NASA Delays Final Flight of Discovery Until February

 
 
By Chris Preimesberger  |  Posted 2010-12-04 Email Print this article Print
 
 
 
 
 
 
 

The space agency on Dec. 3 postponed what was to be the final launch of Discovery until after the holidays.

NASA is not taking any chances with the 26-year-old Space Shuttle Discovery, which has been in orbit 38 times and is the senior citizen of the U.S. space program.

The agency on Dec. 3 postponed for the third time what was to be the final launch of Discovery until after the holidays. It originally was supposed to go Nov. 5 but was delayed until Nov. 30, again until Dec. 17, and now until next year.

The craft is now scheduled to fly no earlier than Feb. 3, 2011, to enable more testing on repairs that were made to cracked supports on the shuttle's fuel tank and to other mechanical problems that included a hydrogen leak.

Discovery has flown 38 flights, completed 5,247 orbits, and has spent 322 days in orbit. The space agency has deemed it usable for one more flight but said it is possible it may never fly again if the nagging mechanical problems aren't solved once and for all.

If the cause of the cracks isn't found and delays continue, Discovery may not make it into space before the launch of Space Shuttle Endeavor, which is planned to go Feb. 27, 2011. That mission has been designated as the final one for the 35-year-old shuttle program, which has faced budgetary issues in Congress.

NASA said Dec. 3 that it has repaired cracks on two 21-foot-long brackets that support one of Discovery's large external fuel tanks. Flight engineers found that the brackets cracked during the first loading operations for Discovery's final mission to the space station.

More time needed to find cause of cracks

More time is required for engineers to fully determine exactly why the cracks occurred, Bill Gerstenmaier, NASA's associate administrator for space operations, told reporters during a press conference Dec. 3.

All the shuttles have performed numerous missions that involve astrological,  geophysical and other scientific research and repairs/assembly work on the International Space Station.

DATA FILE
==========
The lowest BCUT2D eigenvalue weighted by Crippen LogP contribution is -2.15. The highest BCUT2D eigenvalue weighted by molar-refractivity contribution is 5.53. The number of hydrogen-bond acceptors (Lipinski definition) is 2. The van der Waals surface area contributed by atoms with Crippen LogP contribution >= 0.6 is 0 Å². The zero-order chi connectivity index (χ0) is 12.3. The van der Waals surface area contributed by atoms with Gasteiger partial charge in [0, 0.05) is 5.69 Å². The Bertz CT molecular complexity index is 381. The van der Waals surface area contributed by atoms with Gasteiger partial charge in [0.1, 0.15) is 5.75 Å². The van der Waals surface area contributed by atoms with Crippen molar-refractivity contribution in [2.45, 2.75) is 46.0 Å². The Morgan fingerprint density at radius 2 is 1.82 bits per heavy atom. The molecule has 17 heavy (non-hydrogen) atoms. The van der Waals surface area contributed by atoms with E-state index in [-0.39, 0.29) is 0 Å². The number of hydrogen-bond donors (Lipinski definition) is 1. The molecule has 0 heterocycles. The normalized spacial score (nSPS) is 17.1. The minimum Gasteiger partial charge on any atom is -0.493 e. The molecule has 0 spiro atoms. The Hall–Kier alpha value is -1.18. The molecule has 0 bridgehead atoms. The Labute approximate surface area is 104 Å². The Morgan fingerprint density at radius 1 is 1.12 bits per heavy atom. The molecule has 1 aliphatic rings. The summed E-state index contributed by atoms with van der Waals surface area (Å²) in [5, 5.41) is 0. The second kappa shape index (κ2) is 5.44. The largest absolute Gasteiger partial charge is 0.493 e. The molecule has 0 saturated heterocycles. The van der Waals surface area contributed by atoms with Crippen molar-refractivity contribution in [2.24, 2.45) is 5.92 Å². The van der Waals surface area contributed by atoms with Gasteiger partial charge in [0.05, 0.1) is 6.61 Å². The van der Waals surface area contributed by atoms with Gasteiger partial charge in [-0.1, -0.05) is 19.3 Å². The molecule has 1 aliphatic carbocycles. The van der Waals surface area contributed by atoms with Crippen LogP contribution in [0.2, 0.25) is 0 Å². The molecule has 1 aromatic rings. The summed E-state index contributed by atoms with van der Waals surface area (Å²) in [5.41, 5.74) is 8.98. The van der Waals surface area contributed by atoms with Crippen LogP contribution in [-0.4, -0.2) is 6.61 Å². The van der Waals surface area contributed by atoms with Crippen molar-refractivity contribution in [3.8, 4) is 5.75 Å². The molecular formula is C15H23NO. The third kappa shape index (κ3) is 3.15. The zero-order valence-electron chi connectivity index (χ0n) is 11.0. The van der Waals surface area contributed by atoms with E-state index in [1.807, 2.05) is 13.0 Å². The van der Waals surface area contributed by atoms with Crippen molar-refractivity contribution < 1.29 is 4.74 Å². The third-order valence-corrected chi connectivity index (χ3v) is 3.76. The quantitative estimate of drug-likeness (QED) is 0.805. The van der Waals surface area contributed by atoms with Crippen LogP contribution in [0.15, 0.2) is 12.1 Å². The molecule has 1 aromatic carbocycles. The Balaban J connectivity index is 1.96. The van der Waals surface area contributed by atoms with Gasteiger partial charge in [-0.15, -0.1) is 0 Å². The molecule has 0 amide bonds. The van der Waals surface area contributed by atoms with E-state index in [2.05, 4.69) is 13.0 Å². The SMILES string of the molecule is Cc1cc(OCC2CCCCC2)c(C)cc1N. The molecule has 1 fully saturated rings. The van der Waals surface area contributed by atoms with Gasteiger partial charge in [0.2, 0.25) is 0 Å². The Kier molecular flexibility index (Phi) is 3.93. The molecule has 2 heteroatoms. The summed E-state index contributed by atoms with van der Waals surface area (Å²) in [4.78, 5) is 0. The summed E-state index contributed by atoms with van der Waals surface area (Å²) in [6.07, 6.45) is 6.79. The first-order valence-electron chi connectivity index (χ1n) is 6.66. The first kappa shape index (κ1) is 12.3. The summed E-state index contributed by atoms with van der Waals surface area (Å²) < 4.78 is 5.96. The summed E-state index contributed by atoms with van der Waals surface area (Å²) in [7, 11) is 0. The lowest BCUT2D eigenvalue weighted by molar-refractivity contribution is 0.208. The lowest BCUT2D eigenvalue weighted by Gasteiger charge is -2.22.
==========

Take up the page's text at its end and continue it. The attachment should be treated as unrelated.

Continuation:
Of the all the NASA shuttles, Atlantis and Endeavor are the newest and are currently available for duty. NASA lost Challenger in 1986 and Columbia in separate accidents that claimed the lives of their crew members.

The original space shuttle, Enterprise, was a tester that flew suborbital flights for one year and was retired in 1977.


 
 
 
 
Chris Preimesberger Chris Preimesberger was named Editor-in-Chief of Features & Analysis at eWEEK in November 2011. Previously he served eWEEK as Senior Writer, covering a range of IT sectors that include data center systems, cloud computing, storage, virtualization, green IT, e-discovery and IT governance. His blog, Storage Station, is considered a go-to information source. Chris won a national Folio Award for magazine writing in November 2011 for a cover story on Salesforce.com and CEO-founder Marc Benioff, and he has served as a judge for the SIIA Codie Awards since 2005. In previous IT journalism, Chris was a founding editor of both IT Manager's Journal and DevX.com and was managing editor of Software Development magazine. His diverse resume also includes: sportswriter for the Los Angeles Daily News, covering NCAA and NBA basketball, television critic for the Palo Alto Times Tribune, and Sports Information Director at Stanford University. He has served as a correspondent for The Associated Press, covering Stanford and NCAA tournament basketball, since 1983. He has covered a number of major events, including the 1984 Democratic National Convention, a Presidential press conference at the White House in 1993, the Emmy Awards (three times), two Rose Bowls, the Fiesta Bowl, several NCAA men's and women's basketball tournaments, a Formula One Grand Prix auto race, a heavyweight boxing championship bout (Ali vs. Spinks, 1978), and the 1985 Super Bowl. A 1975 graduate of Pepperdine University in Malibu, Calif., Chris has won more than a dozen regional and national awards for his work. He and his wife, Rebecca, have four children and reside in Redwood City, Calif.Follow on Twitter: editingwhiz
 
 
 
 
 
 
 

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